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Umbrellas at Turnberry
Unnecessary on Thursday, umbrellas were all but mandatory on Friday. (Franklin/Getty Images)

Weather change makes Day 2 a completely different game

The 'Open weather' that everyone expects rolled in on Friday, and immediately had a big effect. Gone were Thursday's low scores, replaced by lots of scuffling from even the game's best players.

By T.J. Auclair, PGA.com Interactive Producer

TURNBERRY, Scotland -- The Open Championship weather that everyone knows, loves and expects, but had been conspicuously absent, finally showed up in full force at Turnberry on Friday.

Thursday was calm and sunny, which the players loved, as evidenced by all the low scores and highlighted by Miguel Angel Jimenez’s leading 6-under 64. That tied an Open record for lowest opening-round score.

Friday, however, was a different story. Wool hats replaced baseball caps. Players slipped into rain gear and were armed with umbrellas as the wind, which gusted up to 25 mph, and rain swept off the Irish Sea and hung around for most of the day.

Ben Curtis, who fired a 5-under 65 in Round 1, was one of the early starters on Friday. To understand the change in conditions, one need not look further than the 2003 Open Champion’s scorecard, as he followed up the 65 with a mind-boggling 10-over 80 to miss the cut by one at 5 over with none other than Tiger Woods.

Jimenez was another one of the early starters, and the Spaniard hung in there to squeeze out a 2-over 73. He is two off the lead at 3 over.

“I’m pleased with the way I finished, not very pleased with the way I started,” said Jimenez, who had a 4-over 39 on the front nine that included three consecutive bogeys. “You need to put it on the fairways and I was missing the fairways for a little bit, on the second the third and the fourth and I started getting a bit frustrated.

“You can just miss the line from the tee a little bit and it’s tough,” he explained. “On the way back, it was more relaxing and it was a bit better.”

Two-time defending champion Padraig Harrington also struggled with the elements on Friday. Starting the second round at 1 under, Harrington made five bogeys and one birdie on his way to a 4-over 74 to make the cut on the number.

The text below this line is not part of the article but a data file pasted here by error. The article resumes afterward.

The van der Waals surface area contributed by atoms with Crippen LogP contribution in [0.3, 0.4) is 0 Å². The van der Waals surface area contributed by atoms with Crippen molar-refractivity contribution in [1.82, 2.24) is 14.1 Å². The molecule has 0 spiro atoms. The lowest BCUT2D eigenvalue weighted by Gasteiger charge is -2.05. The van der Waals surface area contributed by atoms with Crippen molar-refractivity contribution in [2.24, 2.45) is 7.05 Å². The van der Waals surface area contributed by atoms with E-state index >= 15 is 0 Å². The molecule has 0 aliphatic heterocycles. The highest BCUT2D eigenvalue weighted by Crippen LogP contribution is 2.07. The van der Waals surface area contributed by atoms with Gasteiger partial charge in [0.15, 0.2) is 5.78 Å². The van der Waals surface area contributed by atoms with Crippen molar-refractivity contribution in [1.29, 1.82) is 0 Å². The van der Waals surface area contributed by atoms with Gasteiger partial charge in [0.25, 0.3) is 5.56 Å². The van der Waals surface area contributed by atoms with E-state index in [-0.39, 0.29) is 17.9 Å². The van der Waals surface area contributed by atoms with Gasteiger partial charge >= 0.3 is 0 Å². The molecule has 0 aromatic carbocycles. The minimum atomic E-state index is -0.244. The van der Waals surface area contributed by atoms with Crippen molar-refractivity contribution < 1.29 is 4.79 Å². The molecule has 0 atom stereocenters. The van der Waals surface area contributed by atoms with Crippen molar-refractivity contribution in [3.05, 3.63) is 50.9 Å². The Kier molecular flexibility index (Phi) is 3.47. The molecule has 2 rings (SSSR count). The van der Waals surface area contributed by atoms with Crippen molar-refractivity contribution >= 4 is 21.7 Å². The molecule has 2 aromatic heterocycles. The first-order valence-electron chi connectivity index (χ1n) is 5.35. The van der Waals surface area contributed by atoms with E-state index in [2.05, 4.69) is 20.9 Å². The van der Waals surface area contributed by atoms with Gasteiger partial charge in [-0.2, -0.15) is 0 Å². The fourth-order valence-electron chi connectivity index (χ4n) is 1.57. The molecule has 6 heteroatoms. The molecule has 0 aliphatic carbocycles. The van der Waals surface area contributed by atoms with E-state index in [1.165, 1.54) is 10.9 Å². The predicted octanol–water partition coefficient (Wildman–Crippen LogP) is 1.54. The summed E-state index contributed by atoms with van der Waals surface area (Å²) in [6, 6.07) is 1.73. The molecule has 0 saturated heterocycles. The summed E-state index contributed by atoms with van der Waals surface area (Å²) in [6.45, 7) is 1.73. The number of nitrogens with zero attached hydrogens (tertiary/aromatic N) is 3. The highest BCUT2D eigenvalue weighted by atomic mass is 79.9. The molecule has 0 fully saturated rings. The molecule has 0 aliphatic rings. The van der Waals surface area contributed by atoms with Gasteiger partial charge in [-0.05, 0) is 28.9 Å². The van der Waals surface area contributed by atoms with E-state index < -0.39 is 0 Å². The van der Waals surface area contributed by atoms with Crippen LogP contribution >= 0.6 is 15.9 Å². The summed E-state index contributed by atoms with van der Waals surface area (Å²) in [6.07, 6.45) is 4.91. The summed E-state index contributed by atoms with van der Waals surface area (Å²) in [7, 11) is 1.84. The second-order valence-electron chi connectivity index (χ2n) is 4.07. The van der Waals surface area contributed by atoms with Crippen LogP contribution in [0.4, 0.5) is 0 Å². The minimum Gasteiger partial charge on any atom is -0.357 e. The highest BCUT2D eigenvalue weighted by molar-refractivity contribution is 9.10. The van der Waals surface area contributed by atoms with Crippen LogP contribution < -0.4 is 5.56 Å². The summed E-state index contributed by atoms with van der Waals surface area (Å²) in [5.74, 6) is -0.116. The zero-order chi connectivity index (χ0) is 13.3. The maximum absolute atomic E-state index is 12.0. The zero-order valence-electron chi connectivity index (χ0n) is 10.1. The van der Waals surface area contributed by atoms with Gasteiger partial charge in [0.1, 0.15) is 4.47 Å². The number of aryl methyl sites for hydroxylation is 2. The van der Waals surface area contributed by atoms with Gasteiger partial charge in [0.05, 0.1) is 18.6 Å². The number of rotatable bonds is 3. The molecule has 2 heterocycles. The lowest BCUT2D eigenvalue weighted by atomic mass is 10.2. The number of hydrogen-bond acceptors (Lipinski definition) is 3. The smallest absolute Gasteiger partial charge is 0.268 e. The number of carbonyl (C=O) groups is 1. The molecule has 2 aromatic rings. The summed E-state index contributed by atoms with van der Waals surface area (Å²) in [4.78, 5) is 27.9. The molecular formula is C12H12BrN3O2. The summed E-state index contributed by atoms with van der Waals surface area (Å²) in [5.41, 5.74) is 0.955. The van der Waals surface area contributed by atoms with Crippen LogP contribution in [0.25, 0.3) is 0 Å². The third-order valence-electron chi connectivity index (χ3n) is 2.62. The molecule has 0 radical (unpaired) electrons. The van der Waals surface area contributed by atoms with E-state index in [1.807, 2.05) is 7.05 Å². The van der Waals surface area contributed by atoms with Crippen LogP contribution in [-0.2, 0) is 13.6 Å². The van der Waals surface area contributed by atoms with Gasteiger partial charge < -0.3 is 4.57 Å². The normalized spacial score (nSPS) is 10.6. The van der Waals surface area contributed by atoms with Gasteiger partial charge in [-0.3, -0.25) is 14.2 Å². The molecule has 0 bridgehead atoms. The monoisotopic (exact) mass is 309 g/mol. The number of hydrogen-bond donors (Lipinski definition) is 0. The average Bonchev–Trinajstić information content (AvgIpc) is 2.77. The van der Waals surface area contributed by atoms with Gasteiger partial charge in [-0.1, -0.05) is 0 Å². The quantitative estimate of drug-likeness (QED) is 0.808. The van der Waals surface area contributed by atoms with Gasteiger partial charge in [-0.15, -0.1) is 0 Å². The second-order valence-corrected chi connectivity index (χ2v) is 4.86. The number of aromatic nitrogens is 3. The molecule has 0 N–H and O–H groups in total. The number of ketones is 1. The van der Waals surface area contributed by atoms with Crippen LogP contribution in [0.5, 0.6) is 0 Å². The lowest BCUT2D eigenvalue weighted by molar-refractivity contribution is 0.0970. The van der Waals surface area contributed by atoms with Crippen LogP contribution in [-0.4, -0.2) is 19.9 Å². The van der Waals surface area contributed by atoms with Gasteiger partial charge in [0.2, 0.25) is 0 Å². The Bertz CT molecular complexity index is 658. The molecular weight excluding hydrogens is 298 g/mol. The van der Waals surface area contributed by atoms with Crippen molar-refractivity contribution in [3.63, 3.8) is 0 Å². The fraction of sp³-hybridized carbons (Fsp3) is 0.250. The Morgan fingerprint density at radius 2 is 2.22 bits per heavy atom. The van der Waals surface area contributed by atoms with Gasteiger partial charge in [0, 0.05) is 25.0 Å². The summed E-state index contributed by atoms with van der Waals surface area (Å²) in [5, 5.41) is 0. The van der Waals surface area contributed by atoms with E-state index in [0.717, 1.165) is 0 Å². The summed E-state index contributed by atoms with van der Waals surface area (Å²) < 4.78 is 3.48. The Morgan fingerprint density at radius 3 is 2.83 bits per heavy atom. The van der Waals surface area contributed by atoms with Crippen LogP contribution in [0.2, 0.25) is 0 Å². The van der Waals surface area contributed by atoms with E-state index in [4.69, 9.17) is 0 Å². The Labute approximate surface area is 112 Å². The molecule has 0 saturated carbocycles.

"I suppose it was a tough day," he said said. "It was always going to be tough going out there, and I hit the ball very nicely all day. It was tough around the turn. I seemed to play the holes OK and 8, 9 and 10 was difficult in any round to drop three in a row."

Not everyone struggled, however. Take for instance Steve Marino and Tom Watson. Marino was an alternate who found out he was in the field last Sunday when Shingo Katayama withdrew due to an injury.

After a 3-under 67 in the first round, Marino -- who was dressed more appropriately for a day of skiing than a day of golf -- fired a 2-under 68 on Friday to grab a share of the 36-hole lead at 5 under with the 59-year-old, story-of-the-century candidate, Watson.

“Today was so different from yesterday,” Marino said. “It was like a totally different golf course. It played so difficult out there today, you know, with the wind early and the rain. It was kind of raining on and off early. It was one of the hardest courses I’ve ever played today.”

The clouds broke and the sky brightened for a short period of time early in the afternoon, but that brief reprieve only gave way to the most significant rainfall of the day -- a downpour that lasted about 15 minutes before settling down into an on-again, off-again steady rain.

“Well, you expected this,” said Retief Goosen after an even-par 70. “Even yesterday when it was calm, I was practicing my low shots, just in case it starts blowing. But, yeah, it’s much harder today, the course.”

Martin Kaymer, winner of the last two European Tour events and looking for a hat trick this weekend at Turnberry, is in the mix at 1 under after a 70 on Friday.

“It was very difficult, especially the front nine,” Kaymer said. “It felt like it was almost impossible to hit the fairway. Eight, 9 and 10 were so difficult. There was so much wind from the left and fairways were sloping from left to right. The whole day was tough. It’s all about short game. I’m hitting fairways and greens and making some putts, but it’s hard to make birdies.”

The weekend is expected to be dry with winds picking up as the days wear on.

“I am hoping just to sneak in on the cut line, to get out nice and early tomorrow morning in beautiful sunshine, shoot a good score and then the weather to come in,” said an optimistic Harrington. “We can always dream, can’t we?”
 

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